Brooke dispatched troops to inspect homes. A sanitary corps was established. Sewers and streets were cleaned. Water sources were bettered. Both private and public structures were disinfected.
The military governor made sure that such conditions didn't recur. He declared rules and imposed fines and punishments for all who failed to comply.
One of Brooke's subordinates was Leonard Wood, a trained surgeon who had won the Medal of Honor for bravery during the wars with the Apaches. He also served as personal physician to Presidents Grover Cleveland and William McKinley. In Cuba, he was the commanding officer for the eastern part of the island. From July to December, 1898, Wood's command distributed 25,000 rations daily. The number leaped occasionally to 50,000.
Other commanders adapted Brooke's proscriptions to the needs of the people in their districts. For example, in Matanzas, near the center of the island, General Wilson distributed food and animals needed by farm families.
One of Brooke's failures during his two-year term as military governor is that he did not replace the Spanish bureaucrats that remained on the island following the Treaty in Paris. Brooke was inclined to agree with the Spanish that the Cubans made better subjects than rulers. It was an attitude that I found eerily similar to the French who left Chinese police, imported by the Japanese conquerers, in Vietnam following World War II. Just as the Chinese reminded the Vietnamese of their subjugation, Spanish officials were an irritant to the Cubans, and a serious flaw in Brooke's administration of the island.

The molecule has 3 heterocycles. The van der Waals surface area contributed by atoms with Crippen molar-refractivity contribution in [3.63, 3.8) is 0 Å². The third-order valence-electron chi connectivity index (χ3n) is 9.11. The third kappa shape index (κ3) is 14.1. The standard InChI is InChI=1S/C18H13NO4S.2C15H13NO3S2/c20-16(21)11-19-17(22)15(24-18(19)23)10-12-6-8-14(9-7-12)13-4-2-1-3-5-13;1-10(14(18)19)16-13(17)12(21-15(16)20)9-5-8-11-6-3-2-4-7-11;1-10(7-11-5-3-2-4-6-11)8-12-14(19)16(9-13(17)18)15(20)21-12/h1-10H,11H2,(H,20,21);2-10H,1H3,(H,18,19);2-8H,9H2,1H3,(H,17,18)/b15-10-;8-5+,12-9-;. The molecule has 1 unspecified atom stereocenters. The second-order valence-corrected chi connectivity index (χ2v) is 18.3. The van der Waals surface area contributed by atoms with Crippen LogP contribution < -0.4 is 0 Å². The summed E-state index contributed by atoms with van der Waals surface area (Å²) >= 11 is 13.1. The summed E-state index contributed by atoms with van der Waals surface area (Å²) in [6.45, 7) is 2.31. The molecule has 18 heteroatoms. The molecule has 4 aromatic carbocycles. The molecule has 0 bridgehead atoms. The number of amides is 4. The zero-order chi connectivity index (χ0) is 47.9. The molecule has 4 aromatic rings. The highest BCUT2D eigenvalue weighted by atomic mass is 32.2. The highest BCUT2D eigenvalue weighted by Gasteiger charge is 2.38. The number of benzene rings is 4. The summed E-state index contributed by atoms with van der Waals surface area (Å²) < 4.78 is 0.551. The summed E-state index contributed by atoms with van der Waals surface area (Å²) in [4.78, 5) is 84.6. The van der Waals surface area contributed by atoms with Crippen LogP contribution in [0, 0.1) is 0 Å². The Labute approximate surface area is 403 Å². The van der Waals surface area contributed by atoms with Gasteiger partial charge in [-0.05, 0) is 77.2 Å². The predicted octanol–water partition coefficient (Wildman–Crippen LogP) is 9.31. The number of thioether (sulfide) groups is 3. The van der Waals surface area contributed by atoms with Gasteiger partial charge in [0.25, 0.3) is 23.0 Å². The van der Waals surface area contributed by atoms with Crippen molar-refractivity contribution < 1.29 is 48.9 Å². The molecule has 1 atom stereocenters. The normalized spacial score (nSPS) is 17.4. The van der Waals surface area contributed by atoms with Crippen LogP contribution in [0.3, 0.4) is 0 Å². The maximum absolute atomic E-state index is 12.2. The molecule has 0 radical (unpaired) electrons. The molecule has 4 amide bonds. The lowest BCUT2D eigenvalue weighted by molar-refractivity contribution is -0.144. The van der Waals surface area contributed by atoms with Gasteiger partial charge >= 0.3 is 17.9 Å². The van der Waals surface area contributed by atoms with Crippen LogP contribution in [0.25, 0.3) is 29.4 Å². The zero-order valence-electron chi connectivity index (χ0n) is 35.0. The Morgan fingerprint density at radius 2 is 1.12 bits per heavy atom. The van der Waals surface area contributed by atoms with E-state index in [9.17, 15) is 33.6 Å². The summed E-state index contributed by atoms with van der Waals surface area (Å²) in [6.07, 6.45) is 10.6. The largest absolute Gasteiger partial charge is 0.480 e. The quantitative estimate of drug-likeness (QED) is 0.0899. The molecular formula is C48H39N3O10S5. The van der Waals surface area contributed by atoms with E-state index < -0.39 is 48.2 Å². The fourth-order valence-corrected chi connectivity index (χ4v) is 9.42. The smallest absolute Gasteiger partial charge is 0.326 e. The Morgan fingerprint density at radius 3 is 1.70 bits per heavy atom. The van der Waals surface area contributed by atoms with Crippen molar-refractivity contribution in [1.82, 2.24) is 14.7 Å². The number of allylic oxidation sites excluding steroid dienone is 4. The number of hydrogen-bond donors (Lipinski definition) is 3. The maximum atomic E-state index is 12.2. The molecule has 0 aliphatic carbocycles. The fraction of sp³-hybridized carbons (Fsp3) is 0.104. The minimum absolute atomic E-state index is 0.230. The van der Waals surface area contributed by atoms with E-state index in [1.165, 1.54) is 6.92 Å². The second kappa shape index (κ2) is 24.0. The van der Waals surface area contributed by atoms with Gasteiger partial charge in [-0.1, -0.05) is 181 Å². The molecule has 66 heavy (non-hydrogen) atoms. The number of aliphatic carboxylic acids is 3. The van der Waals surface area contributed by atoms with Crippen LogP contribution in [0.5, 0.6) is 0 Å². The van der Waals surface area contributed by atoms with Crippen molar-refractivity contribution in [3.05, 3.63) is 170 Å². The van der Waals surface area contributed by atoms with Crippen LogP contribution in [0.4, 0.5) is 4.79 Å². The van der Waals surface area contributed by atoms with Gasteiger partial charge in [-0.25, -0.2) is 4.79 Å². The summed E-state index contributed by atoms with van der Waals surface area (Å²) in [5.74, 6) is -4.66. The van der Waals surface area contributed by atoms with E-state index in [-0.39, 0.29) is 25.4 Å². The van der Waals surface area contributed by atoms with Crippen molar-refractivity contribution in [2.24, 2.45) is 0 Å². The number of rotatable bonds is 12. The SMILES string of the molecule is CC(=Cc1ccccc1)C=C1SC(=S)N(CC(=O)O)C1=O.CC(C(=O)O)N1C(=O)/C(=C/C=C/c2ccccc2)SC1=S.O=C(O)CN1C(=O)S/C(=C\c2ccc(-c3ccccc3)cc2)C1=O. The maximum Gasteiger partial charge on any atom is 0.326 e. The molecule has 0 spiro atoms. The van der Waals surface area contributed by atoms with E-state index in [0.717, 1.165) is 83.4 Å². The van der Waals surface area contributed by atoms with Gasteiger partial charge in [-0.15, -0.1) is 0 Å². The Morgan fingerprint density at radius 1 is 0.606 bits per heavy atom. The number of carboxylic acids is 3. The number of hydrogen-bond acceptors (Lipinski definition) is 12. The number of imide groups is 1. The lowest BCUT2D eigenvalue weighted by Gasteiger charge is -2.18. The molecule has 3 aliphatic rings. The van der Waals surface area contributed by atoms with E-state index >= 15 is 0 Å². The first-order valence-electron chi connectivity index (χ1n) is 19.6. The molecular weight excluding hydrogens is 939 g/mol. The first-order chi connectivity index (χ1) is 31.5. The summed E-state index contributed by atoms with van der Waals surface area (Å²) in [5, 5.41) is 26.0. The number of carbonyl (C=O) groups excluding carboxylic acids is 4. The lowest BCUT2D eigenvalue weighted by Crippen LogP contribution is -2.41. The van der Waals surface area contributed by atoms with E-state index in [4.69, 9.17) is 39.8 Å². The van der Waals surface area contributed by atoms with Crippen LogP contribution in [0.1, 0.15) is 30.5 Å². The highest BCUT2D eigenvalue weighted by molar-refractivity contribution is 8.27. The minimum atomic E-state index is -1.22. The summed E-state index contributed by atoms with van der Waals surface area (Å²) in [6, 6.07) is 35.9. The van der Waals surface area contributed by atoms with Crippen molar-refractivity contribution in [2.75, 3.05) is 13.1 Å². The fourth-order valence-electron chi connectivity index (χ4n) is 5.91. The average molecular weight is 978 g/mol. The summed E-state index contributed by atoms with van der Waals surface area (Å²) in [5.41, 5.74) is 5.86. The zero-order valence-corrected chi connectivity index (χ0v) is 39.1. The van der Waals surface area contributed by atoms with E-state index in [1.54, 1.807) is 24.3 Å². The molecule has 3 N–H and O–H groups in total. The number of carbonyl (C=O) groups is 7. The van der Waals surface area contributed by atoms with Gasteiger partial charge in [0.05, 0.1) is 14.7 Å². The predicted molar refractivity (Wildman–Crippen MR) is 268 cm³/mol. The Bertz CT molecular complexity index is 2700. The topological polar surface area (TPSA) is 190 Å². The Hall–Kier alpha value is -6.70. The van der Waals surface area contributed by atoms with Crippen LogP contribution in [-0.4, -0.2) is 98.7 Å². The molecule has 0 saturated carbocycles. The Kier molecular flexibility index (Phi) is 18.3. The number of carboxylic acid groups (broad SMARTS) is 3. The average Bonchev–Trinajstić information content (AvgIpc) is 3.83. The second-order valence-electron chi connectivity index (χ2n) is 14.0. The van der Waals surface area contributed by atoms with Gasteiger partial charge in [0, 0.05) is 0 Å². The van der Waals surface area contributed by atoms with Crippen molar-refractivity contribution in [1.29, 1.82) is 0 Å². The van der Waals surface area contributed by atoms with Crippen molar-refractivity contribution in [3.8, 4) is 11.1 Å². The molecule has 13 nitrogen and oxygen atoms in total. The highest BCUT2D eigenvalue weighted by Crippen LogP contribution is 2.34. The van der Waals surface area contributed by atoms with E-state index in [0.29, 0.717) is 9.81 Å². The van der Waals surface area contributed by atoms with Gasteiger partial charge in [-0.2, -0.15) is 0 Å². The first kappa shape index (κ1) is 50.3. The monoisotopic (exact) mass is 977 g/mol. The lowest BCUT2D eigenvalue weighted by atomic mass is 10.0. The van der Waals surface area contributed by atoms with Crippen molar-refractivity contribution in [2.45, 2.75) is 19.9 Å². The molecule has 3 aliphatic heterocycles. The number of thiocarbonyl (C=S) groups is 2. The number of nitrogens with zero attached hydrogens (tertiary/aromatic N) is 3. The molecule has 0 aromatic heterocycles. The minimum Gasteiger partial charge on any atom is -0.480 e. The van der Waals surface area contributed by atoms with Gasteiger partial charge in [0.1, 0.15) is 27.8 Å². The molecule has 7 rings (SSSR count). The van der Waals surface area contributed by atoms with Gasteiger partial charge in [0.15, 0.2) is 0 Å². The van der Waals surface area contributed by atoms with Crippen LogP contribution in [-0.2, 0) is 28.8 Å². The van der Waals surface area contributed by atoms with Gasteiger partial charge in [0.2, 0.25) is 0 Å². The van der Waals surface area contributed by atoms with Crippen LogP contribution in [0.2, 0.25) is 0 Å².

Although Brooke's administration of the island lasted just two years, it was considered the first generation of American paternalism in Cuba. The second generation would be administered by his replacement, Leonard Wood.